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creating yourself: an interview with jill jolliffe


© Mark Hale, Sydney 2012

© Mark Hale, Sydney 2012


‘In 1982 I reported on fighting between Polisario Front guerrillas and Moroccan troops in the Western Sahara, and in 1988 had an adrenaline-drenched experience when caught in a South African artillery attack, during Angola’s battle of Cuito Cuanavale.’

This is Jill Jolliffe, writing in Finding Santana, her book about travelling to meet an East Timorese guerrilla leader. A veteran foreign correspondent who has worked across the globe for Reuters, The Guardian, the BBC and Sydney Morning Herald, Jill is brave. The sort of brave some people call crazy.

With seven nonfiction books and several TV documentaries under her belt, Jill’s collection of terrifying scenes could fill a library. Repeatedly, she has put her safety at risk in order to uncover ugly truths. She was present when Indonesian troops stormed East Timor in 1975; travelled undercover across the archipelago, and uncovered the now prolific murders of five Australian journalists (her book on this being the basis for 2009 film Balibo).

And that’s only within two countries.

In person, Jill is similar to her writing style: pragmatic with an even warmth. Her stories, especially those from the beginning of her career, speak to me. As a young writer, I need some of that determination; I need to take some risks.

Illustrator Austin Kleon writes, ‘Forget discovering yourself. Create yourself.’ And that’s exactly what Jill did.

‘In 1975,’ Jill says of her introduction to this life, ‘There was a civil war in Portuguese Timor – the Portuguese decolonisation set it off. Following a revolution in Portugal in 1974, its new leaders announced they would withdraw from the country’s far-flung African and Asian colonies. In Timor this triggered a civil war between Timorese factions, paving the way for a long-planned takeover by Indonesia.’

An activist at university, Jill was a speaker at a Vietnamese moratorium in Melbourne. Despite her limited experience she didn’t wait for a big break or anyone’s permission; she jumped on a plane.

Jill joined an Australian delegate on a 48-hour visit to Timor, and as the team were preparing to board their return flight she announced she was staying on. Alone in a foreign country, and with little professional experience, she began work as a foreign correspondent.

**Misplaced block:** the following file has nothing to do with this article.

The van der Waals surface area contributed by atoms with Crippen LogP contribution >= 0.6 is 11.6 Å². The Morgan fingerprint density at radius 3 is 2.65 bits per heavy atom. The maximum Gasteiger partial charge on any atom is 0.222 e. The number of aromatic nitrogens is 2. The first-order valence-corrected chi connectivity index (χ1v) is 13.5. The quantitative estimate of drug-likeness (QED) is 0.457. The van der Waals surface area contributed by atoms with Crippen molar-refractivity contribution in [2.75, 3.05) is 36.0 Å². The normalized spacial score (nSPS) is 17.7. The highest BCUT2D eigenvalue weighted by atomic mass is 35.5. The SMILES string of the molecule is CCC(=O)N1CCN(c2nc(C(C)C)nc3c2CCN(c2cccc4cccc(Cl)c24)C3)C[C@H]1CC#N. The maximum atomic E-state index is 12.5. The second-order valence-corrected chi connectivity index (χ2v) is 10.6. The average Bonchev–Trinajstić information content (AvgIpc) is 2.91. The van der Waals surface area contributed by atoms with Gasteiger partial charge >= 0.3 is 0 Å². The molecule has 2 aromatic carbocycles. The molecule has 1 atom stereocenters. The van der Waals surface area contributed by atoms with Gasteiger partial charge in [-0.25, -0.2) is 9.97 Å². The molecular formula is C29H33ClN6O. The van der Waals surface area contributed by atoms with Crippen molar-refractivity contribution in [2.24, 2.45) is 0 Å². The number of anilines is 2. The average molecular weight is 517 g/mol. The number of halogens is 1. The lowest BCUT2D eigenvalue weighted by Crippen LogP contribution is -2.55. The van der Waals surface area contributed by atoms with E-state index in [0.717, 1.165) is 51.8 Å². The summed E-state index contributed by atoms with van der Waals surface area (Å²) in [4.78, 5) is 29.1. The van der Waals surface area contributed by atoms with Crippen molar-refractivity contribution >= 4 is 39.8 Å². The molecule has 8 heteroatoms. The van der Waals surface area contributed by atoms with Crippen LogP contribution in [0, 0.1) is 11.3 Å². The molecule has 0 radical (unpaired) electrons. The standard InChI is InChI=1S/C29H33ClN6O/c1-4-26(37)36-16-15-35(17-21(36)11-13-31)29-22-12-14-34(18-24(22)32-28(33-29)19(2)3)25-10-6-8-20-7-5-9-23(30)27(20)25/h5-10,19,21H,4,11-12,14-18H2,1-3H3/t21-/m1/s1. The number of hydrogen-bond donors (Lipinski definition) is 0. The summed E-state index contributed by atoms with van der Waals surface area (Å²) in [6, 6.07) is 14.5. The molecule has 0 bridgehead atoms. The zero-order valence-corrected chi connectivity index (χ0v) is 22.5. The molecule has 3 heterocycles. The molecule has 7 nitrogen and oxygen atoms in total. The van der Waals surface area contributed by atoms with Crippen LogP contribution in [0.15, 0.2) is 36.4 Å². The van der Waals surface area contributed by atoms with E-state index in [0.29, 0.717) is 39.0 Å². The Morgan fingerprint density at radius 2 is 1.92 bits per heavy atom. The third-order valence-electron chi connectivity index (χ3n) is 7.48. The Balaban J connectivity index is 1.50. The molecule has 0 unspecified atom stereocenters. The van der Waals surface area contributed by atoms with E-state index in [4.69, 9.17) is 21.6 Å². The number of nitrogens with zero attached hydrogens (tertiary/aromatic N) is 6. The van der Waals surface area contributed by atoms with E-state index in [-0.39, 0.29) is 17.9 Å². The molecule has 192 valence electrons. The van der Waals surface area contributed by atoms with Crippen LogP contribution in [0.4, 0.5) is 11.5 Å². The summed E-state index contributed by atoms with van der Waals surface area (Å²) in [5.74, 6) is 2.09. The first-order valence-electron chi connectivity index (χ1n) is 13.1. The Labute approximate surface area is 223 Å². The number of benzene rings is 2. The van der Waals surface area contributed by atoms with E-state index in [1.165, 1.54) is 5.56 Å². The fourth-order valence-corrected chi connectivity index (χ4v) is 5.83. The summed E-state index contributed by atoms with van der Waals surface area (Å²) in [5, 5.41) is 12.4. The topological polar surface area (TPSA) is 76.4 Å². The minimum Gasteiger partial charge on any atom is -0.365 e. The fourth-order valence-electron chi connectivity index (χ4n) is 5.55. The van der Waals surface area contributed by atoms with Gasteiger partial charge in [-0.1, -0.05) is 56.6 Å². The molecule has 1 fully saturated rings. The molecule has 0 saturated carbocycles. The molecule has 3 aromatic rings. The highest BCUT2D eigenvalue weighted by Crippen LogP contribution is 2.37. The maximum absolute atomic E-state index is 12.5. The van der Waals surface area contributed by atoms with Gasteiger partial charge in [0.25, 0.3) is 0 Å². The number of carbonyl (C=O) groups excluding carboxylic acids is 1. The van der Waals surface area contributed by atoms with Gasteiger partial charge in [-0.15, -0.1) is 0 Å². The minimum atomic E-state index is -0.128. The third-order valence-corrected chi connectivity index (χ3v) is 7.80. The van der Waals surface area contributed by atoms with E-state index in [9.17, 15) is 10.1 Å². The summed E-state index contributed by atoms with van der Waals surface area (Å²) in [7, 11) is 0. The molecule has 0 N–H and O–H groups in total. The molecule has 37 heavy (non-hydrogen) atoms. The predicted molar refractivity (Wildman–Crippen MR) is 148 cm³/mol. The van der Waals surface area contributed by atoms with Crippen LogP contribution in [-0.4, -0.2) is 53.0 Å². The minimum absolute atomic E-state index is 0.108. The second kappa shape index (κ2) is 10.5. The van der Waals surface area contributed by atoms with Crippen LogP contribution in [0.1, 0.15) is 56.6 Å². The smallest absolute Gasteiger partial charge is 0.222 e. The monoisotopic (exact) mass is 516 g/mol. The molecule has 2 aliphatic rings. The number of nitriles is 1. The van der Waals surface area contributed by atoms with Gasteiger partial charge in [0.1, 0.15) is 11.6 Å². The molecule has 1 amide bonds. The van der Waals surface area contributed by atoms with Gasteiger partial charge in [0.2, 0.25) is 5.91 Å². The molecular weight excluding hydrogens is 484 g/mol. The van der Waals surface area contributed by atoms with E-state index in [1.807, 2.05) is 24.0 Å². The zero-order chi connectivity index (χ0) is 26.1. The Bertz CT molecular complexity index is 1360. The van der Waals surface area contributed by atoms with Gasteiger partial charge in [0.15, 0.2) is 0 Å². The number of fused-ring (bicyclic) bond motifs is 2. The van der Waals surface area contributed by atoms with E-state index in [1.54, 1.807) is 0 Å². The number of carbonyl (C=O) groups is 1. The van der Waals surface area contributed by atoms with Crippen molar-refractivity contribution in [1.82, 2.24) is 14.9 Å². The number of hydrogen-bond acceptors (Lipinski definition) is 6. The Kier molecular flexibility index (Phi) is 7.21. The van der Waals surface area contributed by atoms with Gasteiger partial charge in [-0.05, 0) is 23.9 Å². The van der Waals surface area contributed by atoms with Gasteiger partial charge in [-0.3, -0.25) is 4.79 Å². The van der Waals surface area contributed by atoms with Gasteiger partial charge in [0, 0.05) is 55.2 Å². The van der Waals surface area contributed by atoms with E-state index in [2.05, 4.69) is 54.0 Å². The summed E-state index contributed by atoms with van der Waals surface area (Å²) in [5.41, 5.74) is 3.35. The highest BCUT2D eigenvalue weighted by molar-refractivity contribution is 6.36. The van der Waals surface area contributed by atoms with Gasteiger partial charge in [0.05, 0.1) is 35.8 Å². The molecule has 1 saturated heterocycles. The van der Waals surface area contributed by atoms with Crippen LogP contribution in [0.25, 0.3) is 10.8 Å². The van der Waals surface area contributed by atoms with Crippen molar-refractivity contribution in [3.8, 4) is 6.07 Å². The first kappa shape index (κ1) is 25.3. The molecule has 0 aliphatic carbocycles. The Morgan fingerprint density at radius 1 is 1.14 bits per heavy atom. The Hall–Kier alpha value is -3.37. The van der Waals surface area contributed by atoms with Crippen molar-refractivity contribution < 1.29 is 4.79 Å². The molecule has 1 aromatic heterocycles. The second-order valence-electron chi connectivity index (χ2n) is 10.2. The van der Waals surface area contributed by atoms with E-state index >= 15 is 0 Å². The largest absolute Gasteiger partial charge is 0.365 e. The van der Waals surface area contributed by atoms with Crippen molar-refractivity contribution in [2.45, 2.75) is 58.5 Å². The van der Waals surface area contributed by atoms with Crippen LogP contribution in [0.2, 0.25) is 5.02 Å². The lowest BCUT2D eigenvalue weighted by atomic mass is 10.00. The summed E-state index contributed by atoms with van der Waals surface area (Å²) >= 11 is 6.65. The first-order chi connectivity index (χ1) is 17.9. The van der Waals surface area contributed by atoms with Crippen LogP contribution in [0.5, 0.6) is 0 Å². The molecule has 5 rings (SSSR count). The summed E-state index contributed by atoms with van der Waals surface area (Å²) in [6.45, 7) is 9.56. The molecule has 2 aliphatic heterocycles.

Beginning is always the hardest step. At the beginning of my career, it’s easy for me to balance on the precipice of my own inexperience, frozen by my lack of knowledge.

Jill wasn’t frozen. With a little luck, she got the opportunity to work for one of the largest news organisations in the world.

‘When I got to Timor, and I made the statement that I wasn’t coming back, this guy from Reuters offered me this job.’

After securing work with Reuters, Jill reached out to a friend who worked for The Times in London. He passed on copies of his articles in exchange for her knowledge and contacts in Dili. Copying his style and structure, Jill learnt the process of newswriting.

‘I had to write these stories that were very short, and tell the world an enormous amount in such a small space. It was the best discipline a young writer could have.’

Jill stayed in East Timor for three months and faced a steep learning curve. One of the daily obstacles of a reporting was using outdated technology (even for 1975!)

‘I had to race every day to meet the radio line that was open to a telecommunications post in Darwin. They used the Marconi system. So you needed to send your stories to Darwin and you had to send them by Morse Code.’

And I feel frustrated when my keyboard freezes.

Volatile technology isn’t the only hurdling block for young writers: hundreds of bloggers have written about daily fear. One must learn to silence the Whisper of Not Being Good Enough early on. A foreign correspondent, however, often has no time for these indulgences when instead she is fearing for her life.

Jill is casual when speaking about her 1994 capture by the Indonesian government. In a dark night of pursuit by the secret police, she and a companion ran and hid. ‘We were lying in a ditch all night, and I looked up and we were surrounded.’

She knew what kind of danger she was in after years of reporting on human rights atrocities committed by Indonesian forces. Electric shocks. Fingernails pulled out with pliers. Beatings.

‘Oh, they hated me because I knew too much about Indonesia and about East Timor – they didn’t want any witnesses.’

Aware of the very real threat of rape and execution, Jill displayed her typical resourcefulness and politely demanded her captors allow her to call the Australian ambassador. She was expelled from East Timor unharmed.